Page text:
Renee Stern Steinig (Dix Hills, NY, USA), Chair

JCR-UK SIG #UnitedKingdom IAJGS Achievement Awards - Call for nominations (due April 17) #unitedkingdom

Renee Steinig
 

The 2013 Achievement Awards Committee of the International Association
of Jewish Genealogical Societies invites IAJGS member organizations to
submit nominations for these four prestigious annual awards
recognizing excellence in Jewish genealogy:

1. IAJGS Lifetime Achievement Award

2. Outstanding Contribution to Jewish Genealogy via the Internet,
Print or Electronic Product

3. Outstanding Programming or Project that Advanced the Objectives of
Jewish Genealogy

4. Outstanding Publication by a Member Organization of IAJGS

For details on each award, information on the nomination process, and
listings of previous winners, please go to
http://www.iajgs.org/awards/awards.html .

We encourage JewishGenners to be part of this process by contacting
IAJGS member societies, to suggest worthy recipients. For a list of
the 72 organizations in 14 countries that make up the IAJGS, see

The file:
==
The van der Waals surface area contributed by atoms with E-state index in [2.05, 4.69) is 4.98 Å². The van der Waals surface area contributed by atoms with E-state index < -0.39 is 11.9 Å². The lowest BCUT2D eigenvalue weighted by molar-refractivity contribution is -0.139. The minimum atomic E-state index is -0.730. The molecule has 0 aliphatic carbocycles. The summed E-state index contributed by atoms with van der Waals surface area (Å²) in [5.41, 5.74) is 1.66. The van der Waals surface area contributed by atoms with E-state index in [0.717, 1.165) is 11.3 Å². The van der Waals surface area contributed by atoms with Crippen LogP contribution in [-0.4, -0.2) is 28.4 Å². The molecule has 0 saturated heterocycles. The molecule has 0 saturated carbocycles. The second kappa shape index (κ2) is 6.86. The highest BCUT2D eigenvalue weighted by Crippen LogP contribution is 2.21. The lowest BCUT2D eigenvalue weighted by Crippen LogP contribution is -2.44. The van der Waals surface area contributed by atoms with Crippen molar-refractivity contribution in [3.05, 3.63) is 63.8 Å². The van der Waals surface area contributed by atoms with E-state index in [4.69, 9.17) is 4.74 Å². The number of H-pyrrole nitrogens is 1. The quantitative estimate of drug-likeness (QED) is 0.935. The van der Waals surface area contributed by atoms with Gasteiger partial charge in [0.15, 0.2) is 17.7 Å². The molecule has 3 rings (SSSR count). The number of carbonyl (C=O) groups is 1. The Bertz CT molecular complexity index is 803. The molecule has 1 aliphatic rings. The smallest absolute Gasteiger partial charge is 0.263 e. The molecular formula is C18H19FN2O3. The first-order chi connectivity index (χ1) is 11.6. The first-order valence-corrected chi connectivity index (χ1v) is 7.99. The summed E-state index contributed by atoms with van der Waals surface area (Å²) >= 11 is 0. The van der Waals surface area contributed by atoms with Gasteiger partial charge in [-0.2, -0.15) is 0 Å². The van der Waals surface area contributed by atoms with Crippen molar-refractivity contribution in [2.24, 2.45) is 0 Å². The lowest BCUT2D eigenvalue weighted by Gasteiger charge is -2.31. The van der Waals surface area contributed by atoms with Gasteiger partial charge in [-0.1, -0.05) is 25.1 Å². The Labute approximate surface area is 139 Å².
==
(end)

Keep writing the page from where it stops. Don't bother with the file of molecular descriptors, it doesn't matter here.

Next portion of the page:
www.iajgs.org/Member-Index.htm . Please note that nominations may be
made only by these organizations, not by individuals.

Nominations must be submitted by April 17, 2013, via this web page:
http://stevemorse.org/awards/nominate.php . (To submit any additional
hard-copy materials -- publications, CDs, etc. -- please see
instructions on the One-Step form.)

The awards will be announced and presented in August, at the 33rd
IAJGS International Conference on Jewish Genealogy in Boston.

Should you have any questions, feel free to contact me.

Renee

Renee Stern Steinig
genmaven@...

... for the IAJGS Achievement Awards Committee

Henry Blumberg (Toronto, ON, Canada)
Logan Kleinwaks (Reston, VA, USA)